The Insurrection Act is trending on Twitter and Google search following last week’s riot at the U.S. Capitol. The act allows the president to deploy federal troops or the federalized National Guard on U.S. soil in specific instances.
While President Donald Trump threatened to use it this summer against Black Lives Matter protests in Washington, D.C., the act was last invoked in 1992 to quell the Los Angeles riots.
The act was amended in 2006 to expand the instances in which the president may invoke the law beyond insurrection after the federal government’s response to Hurricane Katrina a year earlier was criticized, according to NPR. The change authorizes “the President to employ the armed forces during a natural disaster or terrorist attack.”
The Insurrection Act has not been floated as a way to stop protesters during the 2021 presidential inauguration.
District of Columbia Mayor Muriel Bowser is, however, seeking increased security around President-elect Joe Biden’s inauguration in the wake of the mob insurrection at the Capitol.
“We believe strongly that the 59th Presidential Inauguration on January 20 will require a very different approach than previous inaugurations given the chaos, injury, and death experienced at the United States Capitol during the insurrection,” Bowser wrote in a letter to Chad Wolf, the acting secretary of the U.S. Department of Homeland Security.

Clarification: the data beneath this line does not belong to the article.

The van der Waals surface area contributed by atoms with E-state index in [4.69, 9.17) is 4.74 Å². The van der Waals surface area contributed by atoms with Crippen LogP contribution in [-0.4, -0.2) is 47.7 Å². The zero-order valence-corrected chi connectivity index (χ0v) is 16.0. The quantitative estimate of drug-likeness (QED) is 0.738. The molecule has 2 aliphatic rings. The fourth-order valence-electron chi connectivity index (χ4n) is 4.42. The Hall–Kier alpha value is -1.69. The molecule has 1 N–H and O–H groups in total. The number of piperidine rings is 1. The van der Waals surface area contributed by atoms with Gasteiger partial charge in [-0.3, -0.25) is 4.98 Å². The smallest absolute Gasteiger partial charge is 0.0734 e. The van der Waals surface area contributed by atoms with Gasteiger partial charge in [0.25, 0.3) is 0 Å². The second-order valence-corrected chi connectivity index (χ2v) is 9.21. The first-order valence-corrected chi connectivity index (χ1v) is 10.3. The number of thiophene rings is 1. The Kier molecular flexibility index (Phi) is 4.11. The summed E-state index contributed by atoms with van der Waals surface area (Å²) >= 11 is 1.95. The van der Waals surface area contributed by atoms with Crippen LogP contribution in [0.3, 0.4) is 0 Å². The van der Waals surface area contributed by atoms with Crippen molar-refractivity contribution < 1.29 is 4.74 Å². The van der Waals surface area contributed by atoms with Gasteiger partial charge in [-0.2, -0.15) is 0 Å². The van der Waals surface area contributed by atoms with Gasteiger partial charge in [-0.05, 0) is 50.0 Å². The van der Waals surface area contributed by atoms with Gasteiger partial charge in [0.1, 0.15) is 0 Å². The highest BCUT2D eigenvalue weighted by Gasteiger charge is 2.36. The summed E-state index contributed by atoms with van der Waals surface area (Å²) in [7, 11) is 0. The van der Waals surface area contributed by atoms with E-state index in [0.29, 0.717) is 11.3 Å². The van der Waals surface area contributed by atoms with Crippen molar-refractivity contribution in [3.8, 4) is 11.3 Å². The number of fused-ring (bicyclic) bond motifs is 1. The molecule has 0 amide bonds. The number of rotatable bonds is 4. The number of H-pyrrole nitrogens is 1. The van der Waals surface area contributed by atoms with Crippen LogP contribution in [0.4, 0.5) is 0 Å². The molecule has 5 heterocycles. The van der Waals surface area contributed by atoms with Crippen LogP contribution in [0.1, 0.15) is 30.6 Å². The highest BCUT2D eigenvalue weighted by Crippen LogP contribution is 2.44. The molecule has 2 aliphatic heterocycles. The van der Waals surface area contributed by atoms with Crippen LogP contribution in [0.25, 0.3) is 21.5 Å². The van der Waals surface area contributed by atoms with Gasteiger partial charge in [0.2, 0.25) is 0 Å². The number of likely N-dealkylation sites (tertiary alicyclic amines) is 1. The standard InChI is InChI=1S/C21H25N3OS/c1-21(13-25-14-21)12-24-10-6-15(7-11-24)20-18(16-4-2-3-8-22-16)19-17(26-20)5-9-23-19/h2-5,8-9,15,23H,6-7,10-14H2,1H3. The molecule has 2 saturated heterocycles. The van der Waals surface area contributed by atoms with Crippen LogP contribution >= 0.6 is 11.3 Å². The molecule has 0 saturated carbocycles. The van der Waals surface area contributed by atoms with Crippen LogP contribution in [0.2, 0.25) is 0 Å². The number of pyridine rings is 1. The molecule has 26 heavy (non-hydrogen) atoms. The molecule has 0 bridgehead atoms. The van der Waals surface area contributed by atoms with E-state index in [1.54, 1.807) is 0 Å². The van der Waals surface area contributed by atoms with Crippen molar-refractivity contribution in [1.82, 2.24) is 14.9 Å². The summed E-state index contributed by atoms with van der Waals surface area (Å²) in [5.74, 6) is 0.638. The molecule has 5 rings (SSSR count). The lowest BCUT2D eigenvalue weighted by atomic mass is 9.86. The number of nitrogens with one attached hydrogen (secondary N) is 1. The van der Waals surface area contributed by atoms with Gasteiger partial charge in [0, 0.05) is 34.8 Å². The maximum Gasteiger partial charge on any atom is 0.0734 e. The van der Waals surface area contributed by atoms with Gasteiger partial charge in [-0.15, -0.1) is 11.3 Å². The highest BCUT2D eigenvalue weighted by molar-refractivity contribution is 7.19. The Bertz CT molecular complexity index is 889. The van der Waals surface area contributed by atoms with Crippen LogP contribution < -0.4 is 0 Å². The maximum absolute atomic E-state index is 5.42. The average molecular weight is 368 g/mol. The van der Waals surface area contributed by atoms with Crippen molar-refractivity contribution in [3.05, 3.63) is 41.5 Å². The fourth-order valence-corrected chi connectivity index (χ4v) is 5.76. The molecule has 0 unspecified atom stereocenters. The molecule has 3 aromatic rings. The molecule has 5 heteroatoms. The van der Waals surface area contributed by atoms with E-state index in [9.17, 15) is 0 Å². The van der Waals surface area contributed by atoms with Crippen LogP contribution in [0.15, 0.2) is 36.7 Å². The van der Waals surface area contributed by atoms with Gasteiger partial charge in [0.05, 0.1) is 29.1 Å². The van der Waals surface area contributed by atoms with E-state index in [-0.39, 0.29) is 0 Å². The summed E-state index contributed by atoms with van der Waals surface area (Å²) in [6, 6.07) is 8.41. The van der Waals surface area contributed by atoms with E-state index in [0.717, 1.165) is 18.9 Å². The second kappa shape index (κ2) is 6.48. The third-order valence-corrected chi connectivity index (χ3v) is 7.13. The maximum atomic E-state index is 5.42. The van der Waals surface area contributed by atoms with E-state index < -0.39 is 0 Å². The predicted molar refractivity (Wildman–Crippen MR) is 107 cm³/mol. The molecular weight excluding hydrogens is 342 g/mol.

She asked for a “pre-disaster declaration” for the District to allow for federal assistance.
Bowser cited “new threats from insurgent acts of domestic terrorists” and asked that the security period around the inauguration be extended from Monday through Jan. 24 and that the Capitol be included in the perimeter. She is urging that any applications for demonstrations be denied during that period.
Washington, D.C., does not have jurisdiction over the Capitol and other federal property within its borders.
The original text of the Insurrection Act of 1807 says:
An Act authorizing the employment of the land and naval forces of the United States, in cases of insurrections
Be it enacted by the Senate and House of Representatives of the United States of America in Congress assembled, That in all cases of insurrection, or obstruction to the laws, either of the United States, or of any individual state or territory, where it is lawful for the President of the United States to call forth the militia for the purpose of suppressing such insurrection, or of causing the laws to be duly executed, it shall be lawful for him to employ, for the same purposes, such part of the land or naval force of the United States, as shall be judged necessary, having first observed all the pre-requisites of the law in that respect.
APPROVED, March 3, 1807.
In her letter to Wolf, Bowser asked for coordination with the Defense and Justice departments, Congress and the Supreme Court to develop a security plan for all federal properties. “Consistent with established protocols and practices, it is the primary responsibility of the federal government to secure federal property in these situations,” she wrote.
Doing so, she said, will enable the Metropolitan Police Department “to focus on its local mission.”
The Associated Press contributed to this report.